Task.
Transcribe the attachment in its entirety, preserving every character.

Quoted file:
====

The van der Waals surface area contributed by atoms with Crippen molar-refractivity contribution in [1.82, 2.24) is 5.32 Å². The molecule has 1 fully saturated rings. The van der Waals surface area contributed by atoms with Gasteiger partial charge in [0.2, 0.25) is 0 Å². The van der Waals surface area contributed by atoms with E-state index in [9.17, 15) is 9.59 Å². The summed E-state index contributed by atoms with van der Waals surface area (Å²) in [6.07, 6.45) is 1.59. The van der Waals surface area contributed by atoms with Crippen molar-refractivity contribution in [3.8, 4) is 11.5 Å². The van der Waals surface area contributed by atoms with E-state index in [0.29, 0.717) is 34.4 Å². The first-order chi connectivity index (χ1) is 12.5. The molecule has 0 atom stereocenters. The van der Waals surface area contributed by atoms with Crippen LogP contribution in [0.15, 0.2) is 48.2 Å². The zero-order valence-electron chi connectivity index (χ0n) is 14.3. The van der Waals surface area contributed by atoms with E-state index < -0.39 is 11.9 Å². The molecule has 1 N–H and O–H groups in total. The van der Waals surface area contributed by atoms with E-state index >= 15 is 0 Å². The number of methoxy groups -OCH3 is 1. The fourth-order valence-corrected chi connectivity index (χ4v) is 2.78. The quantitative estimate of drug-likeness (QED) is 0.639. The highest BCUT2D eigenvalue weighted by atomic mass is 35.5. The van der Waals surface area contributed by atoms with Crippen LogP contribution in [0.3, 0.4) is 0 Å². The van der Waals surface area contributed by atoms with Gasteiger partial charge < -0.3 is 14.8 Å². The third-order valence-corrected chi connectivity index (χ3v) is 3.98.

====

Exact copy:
The van der Waals surface area contributed by atoms with Crippen molar-refractivity contribution in [1.82, 2.24) is 5.32 Å². The molecule has 1 fully saturated rings. The van der Waals surface area contributed by atoms with Gasteiger partial charge in [0.2, 0.25) is 0 Å². The van der Waals surface area contributed by atoms with E-state index in [9.17, 15) is 9.59 Å². The summed E-state index contributed by atoms with van der Waals surface area (Å²) in [6.07, 6.45) is 1.59. The van der Waals surface area contributed by atoms with Crippen molar-refractivity contribution in [3.8, 4) is 11.5 Å². The van der Waals surface area contributed by atoms with E-state index in [0.29, 0.717) is 34.4 Å². The first-order chi connectivity index (χ1) is 12.5. The molecule has 0 atom stereocenters. The van der Waals surface area contributed by atoms with Crippen LogP contribution in [0.15, 0.2) is 48.2 Å². The zero-order valence-electron chi connectivity index (χ0n) is 14.3. The van der Waals surface area contributed by atoms with E-state index < -0.39 is 11.9 Å². The molecule has 1 N–H and O–H groups in total. The van der Waals surface area contributed by atoms with E-state index >= 15 is 0 Å². The number of methoxy groups -OCH3 is 1. The fourth-order valence-corrected chi connectivity index (χ4v) is 2.78. The quantitative estimate of drug-likeness (QED) is 0.639. The highest BCUT2D eigenvalue weighted by atomic mass is 35.5. The van der Waals surface area contributed by atoms with Crippen LogP contribution in [0.3, 0.4) is 0 Å². The van der Waals surface area contributed by atoms with Gasteiger partial charge < -0.3 is 14.8 Å². The third-order valence-corrected chi connectivity index (χ3v) is 3.98.